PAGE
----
This protocol outlines the steps required to dissect, transfect via electroporation and culture mouse hippocampal and cortical neurons. Short-term cultures may be used for studies of axon outgrowth and guidance, while long-term cultures can be used for studies of synaptogenesis and dendritic spine analysis.
Date Published: 1/24/2011, Issue 47; doi: 10.3791/2373
Keywords: Neuroscience, Issue 47, hippocampus, cortex, transfection, nucleofection, electroporation, primary culture
Viesselmann, C., Ballweg, J., Lumbard, D., Dent, E. W. Nucleofection and Primary Culture of Embryonic Mouse Hippocampal and Cortical Neurons. J. Vis. Exp. (47), e2373, doi:10.3791/2373 (2011).
Hippocampal and cortical neurons have been used extensively to study central nervous system (CNS) neuronal polarization, axon/dendrite outgrowth, and synapse formation and function. An advantage of culturing these neurons is that they readily polarize, forming distinctive axons and dendrites, on a two dimensional substrate at very low densities. This property has made them extremely useful for determining many aspects of neuronal development. Furthermore, by providing glial conditioning for these neurons they will continue to develop, forming functional synaptic connections and surviving for several months in culture. In this protocol we outline a technique to dissect, culture and transfect embryonic mouse hippocampal and cortical neurons. Transfection is accomplished by electroporating DNA into the neurons before plating via nucleofection. This protocol has the advantage of expressing fluorescently-tagged fusion proteins early in development (~4-8hrs after plating) to study the dynamics and function of proteins during polarization, axon outgrowth and branching. We have also discovered that this single transfection before plating maintains fluorescently-tagged fusion protein expression at levels appropriate for imaging throughout the lifetime of the neuron (> 2 months in culture). Thus, this methodology is useful for studying protein localization and function throughout CNS development with little or no disruption of neuronal function.
1. Preparation of Coverslips and Chambers
- Preparation of clean coverslips and chambers is essential for healthy cultures. Shortcuts should not be taken at any of these steps.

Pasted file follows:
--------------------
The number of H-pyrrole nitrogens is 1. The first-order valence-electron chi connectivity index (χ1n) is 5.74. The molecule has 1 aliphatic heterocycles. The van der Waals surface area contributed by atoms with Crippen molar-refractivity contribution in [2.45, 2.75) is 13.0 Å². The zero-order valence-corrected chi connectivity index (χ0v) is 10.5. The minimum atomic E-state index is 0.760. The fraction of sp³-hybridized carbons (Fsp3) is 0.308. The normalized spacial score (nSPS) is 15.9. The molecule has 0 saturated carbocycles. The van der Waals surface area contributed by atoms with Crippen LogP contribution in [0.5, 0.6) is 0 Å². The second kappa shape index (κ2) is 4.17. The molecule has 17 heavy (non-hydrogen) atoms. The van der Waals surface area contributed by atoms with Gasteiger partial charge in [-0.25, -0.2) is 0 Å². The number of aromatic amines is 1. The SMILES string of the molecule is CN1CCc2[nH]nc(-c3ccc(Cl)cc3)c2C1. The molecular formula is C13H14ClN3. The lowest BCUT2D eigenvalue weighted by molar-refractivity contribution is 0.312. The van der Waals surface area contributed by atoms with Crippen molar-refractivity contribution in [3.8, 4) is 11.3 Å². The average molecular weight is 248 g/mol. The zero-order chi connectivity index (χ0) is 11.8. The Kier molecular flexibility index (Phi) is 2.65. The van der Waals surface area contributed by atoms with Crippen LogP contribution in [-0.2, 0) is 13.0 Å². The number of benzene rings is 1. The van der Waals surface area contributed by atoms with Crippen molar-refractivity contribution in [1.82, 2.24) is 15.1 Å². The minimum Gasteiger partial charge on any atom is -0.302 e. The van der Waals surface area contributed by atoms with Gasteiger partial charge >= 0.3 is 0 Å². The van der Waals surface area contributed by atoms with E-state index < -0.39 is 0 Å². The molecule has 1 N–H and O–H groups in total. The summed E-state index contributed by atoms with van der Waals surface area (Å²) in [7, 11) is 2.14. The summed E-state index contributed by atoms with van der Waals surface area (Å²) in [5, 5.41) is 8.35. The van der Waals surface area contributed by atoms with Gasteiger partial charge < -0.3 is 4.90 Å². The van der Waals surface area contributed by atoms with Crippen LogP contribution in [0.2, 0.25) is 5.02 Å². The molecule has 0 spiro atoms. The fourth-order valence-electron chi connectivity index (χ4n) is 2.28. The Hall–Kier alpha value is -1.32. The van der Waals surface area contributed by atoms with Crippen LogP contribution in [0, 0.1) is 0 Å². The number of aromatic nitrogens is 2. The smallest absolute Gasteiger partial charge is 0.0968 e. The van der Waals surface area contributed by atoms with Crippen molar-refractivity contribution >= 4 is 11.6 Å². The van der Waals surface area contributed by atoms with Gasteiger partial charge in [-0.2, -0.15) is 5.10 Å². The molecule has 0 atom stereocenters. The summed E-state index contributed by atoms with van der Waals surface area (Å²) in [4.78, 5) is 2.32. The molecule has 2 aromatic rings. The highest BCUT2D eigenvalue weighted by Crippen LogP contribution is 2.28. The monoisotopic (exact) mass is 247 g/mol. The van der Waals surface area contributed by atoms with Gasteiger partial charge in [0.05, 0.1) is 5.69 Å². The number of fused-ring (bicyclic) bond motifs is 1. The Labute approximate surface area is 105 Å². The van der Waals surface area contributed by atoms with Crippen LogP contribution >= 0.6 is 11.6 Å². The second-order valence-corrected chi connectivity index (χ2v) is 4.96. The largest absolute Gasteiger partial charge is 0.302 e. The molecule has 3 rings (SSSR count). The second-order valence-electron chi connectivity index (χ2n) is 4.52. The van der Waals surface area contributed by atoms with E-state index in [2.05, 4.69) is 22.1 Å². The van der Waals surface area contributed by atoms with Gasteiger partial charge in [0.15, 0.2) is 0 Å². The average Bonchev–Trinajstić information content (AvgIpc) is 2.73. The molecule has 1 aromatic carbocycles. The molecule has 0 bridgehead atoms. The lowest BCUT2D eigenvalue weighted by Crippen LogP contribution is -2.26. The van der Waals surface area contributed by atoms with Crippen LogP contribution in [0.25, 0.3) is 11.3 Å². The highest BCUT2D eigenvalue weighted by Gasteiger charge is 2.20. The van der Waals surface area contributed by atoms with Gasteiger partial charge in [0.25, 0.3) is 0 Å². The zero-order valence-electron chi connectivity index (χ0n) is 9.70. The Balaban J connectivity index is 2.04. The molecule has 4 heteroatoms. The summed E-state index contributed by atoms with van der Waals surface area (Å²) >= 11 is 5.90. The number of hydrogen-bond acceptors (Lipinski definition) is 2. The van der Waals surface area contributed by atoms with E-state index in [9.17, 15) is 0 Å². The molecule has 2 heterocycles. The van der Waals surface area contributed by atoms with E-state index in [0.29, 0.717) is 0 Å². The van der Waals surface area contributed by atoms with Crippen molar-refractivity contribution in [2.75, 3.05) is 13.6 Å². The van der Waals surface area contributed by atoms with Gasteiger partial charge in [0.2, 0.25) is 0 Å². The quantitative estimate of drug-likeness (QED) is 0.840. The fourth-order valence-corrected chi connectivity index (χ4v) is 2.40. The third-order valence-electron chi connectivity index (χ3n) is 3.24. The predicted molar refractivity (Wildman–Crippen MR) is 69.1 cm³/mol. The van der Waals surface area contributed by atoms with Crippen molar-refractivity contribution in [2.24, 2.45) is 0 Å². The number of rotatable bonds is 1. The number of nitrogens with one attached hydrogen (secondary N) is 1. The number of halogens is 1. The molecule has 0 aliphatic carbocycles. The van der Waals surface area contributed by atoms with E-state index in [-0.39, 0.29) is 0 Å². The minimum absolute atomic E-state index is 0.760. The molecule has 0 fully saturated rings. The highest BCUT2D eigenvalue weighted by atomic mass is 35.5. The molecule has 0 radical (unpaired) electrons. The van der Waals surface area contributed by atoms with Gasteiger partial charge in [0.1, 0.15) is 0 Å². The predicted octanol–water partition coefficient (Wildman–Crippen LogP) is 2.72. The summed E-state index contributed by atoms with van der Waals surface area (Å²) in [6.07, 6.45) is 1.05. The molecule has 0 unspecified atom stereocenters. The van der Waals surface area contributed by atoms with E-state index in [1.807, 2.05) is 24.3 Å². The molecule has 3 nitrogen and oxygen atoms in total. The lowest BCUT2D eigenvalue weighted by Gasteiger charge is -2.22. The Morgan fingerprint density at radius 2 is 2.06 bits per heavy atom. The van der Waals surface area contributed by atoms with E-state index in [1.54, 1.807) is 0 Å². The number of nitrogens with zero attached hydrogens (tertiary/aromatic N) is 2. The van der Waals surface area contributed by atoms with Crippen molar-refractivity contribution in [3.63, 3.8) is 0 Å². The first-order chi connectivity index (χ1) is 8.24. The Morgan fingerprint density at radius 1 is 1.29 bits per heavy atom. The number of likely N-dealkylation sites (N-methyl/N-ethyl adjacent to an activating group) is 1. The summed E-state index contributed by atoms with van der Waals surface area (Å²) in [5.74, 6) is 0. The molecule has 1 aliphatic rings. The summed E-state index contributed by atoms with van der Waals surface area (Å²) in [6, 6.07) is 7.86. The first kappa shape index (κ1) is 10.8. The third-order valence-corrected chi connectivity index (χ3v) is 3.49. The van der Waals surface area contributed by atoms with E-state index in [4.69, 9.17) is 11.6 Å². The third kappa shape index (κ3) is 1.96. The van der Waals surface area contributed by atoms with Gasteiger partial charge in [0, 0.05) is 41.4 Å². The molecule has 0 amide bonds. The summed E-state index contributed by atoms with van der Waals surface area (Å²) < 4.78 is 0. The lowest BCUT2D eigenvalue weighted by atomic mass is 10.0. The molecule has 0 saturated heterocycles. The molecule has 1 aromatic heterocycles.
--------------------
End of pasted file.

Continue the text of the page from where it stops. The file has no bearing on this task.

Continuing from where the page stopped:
- Wash the coverslips (12mm or 22mm round, German glass - Carolina Assistant Brand) overnight in concentrated nitric acid (HNO3) in a dedicated glass jar or beaker.
- Remove the coverslips from nitric acid and wash extensively (5-7x) in deionized water.
- Separate the coverslips and dry in a laminar flow hood or biosafety cabinet When dry, sterilize them with UV light for 30 minutes. Place sterilized coverslips into a sterile petri dishes for storage. If plating neurons on 12mm coverslips directly place coverslips in a sterile 35mm dish and proceed to Section 2.
- Imaging chambers are constructed by drilling a 15mm hole in the bottom of 35mm petri dishes (remove all burrs) and attaching the cleaned coverslips with a 3:1 mixture of paraffin and petroleum jelly.
- Melt the paraffin/petroleum jelly mixture in a conical tube inside a boiling water bath Use a small paint brush and coat the underside of the dish around the 15mm hole. Make sure to keep stirring the paraffin/petroleum jelly mixture as it will separate. This usually results in chambers glued together with a higher concentration of petroleum jelly, which will become viscous when dishes are placed in the incubator, resulting in coverslip detachment. The remaining paraffin/petroleum jelly can be stored at room temperature.
- Place the dish upside down on a flat tray and place the coverslip over the hole. Heat in 80°C oven until paraffin mixture is melted (~10 minutes). Remove dishes onto a flat surface and let the paraffin mixture set.
- Turn the dishes over and sterilize both the insides of the covers and the bottoms of chambers with UV light.
- Coat coverslips or glass regions of chambers with 1.0mg/mL Poly-d-lysine (30kDa) in borate buffer (0.1M sodium borate, pH 8.5) for one hour. Rinse 3-5 times with copious amounts of tissue culture grade deionized water. Make sure to remove all traces of borate buffer. Dry and use immediately or store chambers/coverslips for later use. We usually use cleaned coverslips within one month of preparation.
2. Preparation of Neuronal Dissection and Culture Medium
- Prepare the dissection medium (DM) by adding appropriate amounts of 10x HBSS and 100X HEPES to tissue culture grade water. Store at 4°C. Keep on ice during the dissection.
- The day before the dissection prepare the plating medium (PM) and serum-free medium (SFM). PM consists of Neurobasal Medium, B27 supplement, 2 mM glutamine, 0.3% glucose, 37.5 mM NaCl and 5% fetal bovine serum (FBS). SFM consists of Neurobasal Medium, B27 supplement, 2 mM glutamine, 0.3% glucose and 37.5 mM NaCl.